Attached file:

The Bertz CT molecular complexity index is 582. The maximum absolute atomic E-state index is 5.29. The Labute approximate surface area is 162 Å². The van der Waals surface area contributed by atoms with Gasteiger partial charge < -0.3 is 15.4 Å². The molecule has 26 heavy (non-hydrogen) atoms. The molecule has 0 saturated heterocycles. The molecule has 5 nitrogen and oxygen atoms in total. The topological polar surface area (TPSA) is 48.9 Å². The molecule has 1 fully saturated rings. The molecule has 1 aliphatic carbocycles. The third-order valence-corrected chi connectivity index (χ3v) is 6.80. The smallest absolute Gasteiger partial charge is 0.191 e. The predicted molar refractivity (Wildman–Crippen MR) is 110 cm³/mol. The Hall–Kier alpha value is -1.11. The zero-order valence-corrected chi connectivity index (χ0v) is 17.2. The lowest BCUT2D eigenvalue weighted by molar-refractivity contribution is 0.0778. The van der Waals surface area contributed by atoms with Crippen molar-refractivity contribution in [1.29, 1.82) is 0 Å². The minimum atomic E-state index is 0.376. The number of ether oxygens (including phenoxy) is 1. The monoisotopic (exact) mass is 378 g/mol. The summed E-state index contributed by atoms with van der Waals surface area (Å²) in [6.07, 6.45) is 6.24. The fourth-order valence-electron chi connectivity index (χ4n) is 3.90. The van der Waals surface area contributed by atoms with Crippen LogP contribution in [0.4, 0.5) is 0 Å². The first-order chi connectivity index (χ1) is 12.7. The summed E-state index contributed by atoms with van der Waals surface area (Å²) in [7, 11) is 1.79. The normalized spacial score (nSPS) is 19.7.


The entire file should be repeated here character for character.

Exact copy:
The Bertz CT molecular complexity index is 582. The maximum absolute atomic E-state index is 5.29. The Labute approximate surface area is 162 Å². The van der Waals surface area contributed by atoms with Gasteiger partial charge < -0.3 is 15.4 Å². The molecule has 26 heavy (non-hydrogen) atoms. The molecule has 0 saturated heterocycles. The molecule has 5 nitrogen and oxygen atoms in total. The topological polar surface area (TPSA) is 48.9 Å². The molecule has 1 fully saturated rings. The molecule has 1 aliphatic carbocycles. The third-order valence-corrected chi connectivity index (χ3v) is 6.80. The smallest absolute Gasteiger partial charge is 0.191 e. The predicted molar refractivity (Wildman–Crippen MR) is 110 cm³/mol. The Hall–Kier alpha value is -1.11. The zero-order valence-corrected chi connectivity index (χ0v) is 17.2. The lowest BCUT2D eigenvalue weighted by molar-refractivity contribution is 0.0778. The van der Waals surface area contributed by atoms with Crippen molar-refractivity contribution in [1.29, 1.82) is 0 Å². The minimum atomic E-state index is 0.376. The number of ether oxygens (including phenoxy) is 1. The monoisotopic (exact) mass is 378 g/mol. The summed E-state index contributed by atoms with van der Waals surface area (Å²) in [6.07, 6.45) is 6.24. The fourth-order valence-electron chi connectivity index (χ4n) is 3.90. The van der Waals surface area contributed by atoms with Crippen LogP contribution in [0.4, 0.5) is 0 Å². The first-order chi connectivity index (χ1) is 12.7. The summed E-state index contributed by atoms with van der Waals surface area (Å²) in [7, 11) is 1.79. The normalized spacial score (nSPS) is 19.7.